Ronda is a picturesque mountain town with a deep gorge that runs through the middle, dividing it in two. Spanning the gorge is the iconic 18th century Puente Nuevo bridge. During the Spanish civil war, prisoners were housed in the bridge and were easily executed by being thrown off. More recently, according to our guide, a tourist met an untimely death when he attempted a selfie from the bridge’s stone railing.
Hemingway loved the town, which is also the birthplace of modern bullfighting, and Olson Welles’ ashes were buried here. Statues to both men are in the cliff side park with the iron gazebo.
The town of Sentenil is tucked under an outcropping of rock at the base of a hill northwest of Malaga. It looks like a blob of rock is oozing over the houses, ready to envelop them. We stopped at the village on our way to Ronda on a day trip with the International Club. It was also market day so we got to see local vendors selling their fresh produce, even in winter.
It’s colder in the mountains than it is along the coast!
31 January 2018
Gibraltar was the destination of an excursion with the International Club. Most of are fellow travelers were British, and a large number of them joined the trip for shopping at the British shops in the territory. Our goal, however, was the top of the rock to see the view and visit the monkeys (Barbary macaques). The day was overcast and the winds were strong enough that cable car to the top was closed. Instead, we buddied up with friends Madeleine and Phil for a taxi tour. The first stop was St Michael’s cave, which has a beautiful variety of stalactite formations. The area that is now an auditorium was used as a hospital during WW II. A series of different colors were projected on the walls and made for some strange effects.
The next stops on our taxi tour of Gibraltar were the monkey feeding area and the siege tunnels. The taxi driver fed the monkeys peanuts, but occasionally they would jump on us. One seemed to like grooming me because it sat on my shoulder for several minutes.
The siege tunnels were built by hand by the British in 1782 to defend the Rock from the Spanish and French. During World War II, the tunnels were extended to form a 32 mile long network, and debris from the excavation was used to extend the runway below the Rock.
30 January 2018
We joined a group from the International Club for a walk through the barranco (gorge) of the Sierras Tejeda, Almijara, and Alhama Natural Park. The park is close enough to Nerja that the walk began from a meeting point near our condo. It’s fun to join others with similar interests, and we have become friends with several of the couples.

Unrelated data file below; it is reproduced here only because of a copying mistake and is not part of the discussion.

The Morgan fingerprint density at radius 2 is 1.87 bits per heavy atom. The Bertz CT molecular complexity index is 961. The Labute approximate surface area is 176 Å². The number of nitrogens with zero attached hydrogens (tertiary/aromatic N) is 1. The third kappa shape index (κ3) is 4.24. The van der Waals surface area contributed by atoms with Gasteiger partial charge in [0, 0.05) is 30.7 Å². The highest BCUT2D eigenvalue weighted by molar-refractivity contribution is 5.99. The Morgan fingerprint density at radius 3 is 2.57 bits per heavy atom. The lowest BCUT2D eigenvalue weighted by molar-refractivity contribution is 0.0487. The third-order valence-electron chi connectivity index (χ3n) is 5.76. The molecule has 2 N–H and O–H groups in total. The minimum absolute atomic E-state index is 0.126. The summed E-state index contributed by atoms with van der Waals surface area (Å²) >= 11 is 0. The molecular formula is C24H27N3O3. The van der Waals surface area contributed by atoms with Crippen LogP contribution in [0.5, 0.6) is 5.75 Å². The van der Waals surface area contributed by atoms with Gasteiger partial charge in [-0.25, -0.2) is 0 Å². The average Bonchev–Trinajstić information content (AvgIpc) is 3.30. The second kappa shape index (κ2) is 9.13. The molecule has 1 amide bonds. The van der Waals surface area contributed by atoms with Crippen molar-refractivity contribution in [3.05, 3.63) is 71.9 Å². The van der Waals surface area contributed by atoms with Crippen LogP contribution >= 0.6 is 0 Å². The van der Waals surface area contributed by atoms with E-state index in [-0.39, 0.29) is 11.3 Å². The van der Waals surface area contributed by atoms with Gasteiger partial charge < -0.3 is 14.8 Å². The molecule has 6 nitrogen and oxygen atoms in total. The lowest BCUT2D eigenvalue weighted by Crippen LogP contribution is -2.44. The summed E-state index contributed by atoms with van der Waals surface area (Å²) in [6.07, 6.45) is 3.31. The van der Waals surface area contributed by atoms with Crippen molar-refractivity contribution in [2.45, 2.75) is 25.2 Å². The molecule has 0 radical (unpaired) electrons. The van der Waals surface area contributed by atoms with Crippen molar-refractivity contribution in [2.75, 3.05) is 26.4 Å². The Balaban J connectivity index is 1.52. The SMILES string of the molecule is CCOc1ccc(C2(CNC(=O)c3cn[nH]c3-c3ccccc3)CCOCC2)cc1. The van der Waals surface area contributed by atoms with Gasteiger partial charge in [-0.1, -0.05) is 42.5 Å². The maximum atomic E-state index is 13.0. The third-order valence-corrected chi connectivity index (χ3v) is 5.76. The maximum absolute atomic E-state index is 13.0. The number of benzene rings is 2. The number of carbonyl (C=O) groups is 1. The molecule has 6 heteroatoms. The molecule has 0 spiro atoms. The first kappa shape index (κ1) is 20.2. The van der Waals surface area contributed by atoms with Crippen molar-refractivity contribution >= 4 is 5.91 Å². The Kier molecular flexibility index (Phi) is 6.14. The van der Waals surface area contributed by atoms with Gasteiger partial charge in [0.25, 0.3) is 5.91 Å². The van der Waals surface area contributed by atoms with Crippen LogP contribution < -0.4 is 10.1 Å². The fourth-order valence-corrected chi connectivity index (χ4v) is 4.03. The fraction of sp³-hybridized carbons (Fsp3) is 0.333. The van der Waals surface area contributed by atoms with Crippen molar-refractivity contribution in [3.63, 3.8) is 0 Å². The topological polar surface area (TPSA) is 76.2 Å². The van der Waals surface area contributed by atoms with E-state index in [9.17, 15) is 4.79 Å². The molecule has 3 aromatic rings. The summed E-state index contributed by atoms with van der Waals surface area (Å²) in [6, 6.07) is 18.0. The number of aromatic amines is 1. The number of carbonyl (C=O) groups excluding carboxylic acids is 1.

29 January 2018
We walked into town for tapas last night and stopped at a restaurant when we heard the strains of flamenco music. Inside a guitarist and two dancers were performing. We spent the evening watching the show, drinking wine, and eating a variety of tapas. Each drink was €2.50 and came with a choice of a free tapa so for €16.50 (including €1.50 for performance) we had six tapas and (hate to admit it) six glasses of wine!
28 January 2018
With a forecast for rain, it was the perfect time to visit the caves of Nerja. The caves were discovered in 1959, but they were inhabited by ancient humans since around 25,000 BC. The Nerja museum has displays of artifacts found the caves - skeletons, pottery, stone tools, and ornaments from prehistoric eras. There are several cave paintings, inaccessible to visitors, that are thought to be the oldest in the world (over 43,000 yrs.). We were impressed by the enormous size of the stalactite draped caverns and the beauty of the formations. You can get a sense of the size of the cave from the walkway railing in the first picture.
24 January 2018
Sights around Nerja
23 January 2018
Just north of Nerja is the hillside town of Frigiliana. It is one of the “white villages” (pueblos blancos) of Andalucia that are characteristically filled with whitewashed houses and narrow winding lanes that meander up and down in the maze-like Moorish style. Most lanes are impassable to cars so donkeys and mules are still used for hauling heavy loads. We watched as a mule carried bricks up to a house that was being renovated. As with many of our treks in the region, we made sure to find a scenic spot for our lunch.
In the pictures, notice that the red flowers are poinsettias and the language of the lawyer’s sign.
22 January 2018
A half-hour drive down the coast from Nerja is the town of Salobreña where a 10th century Moorish castle sits on a rocky prominence high above the town. The 360 degree view from the ramparts takes in the Mediterranean coastline and snow-capped Sierra Nevada mountains. The old town is a maze of whitewashed buildings with flowers blooming even in January.
When we get up in the morning and decide what to do for the day, it’s fun to have visiting a castle as an option.
20 January 2018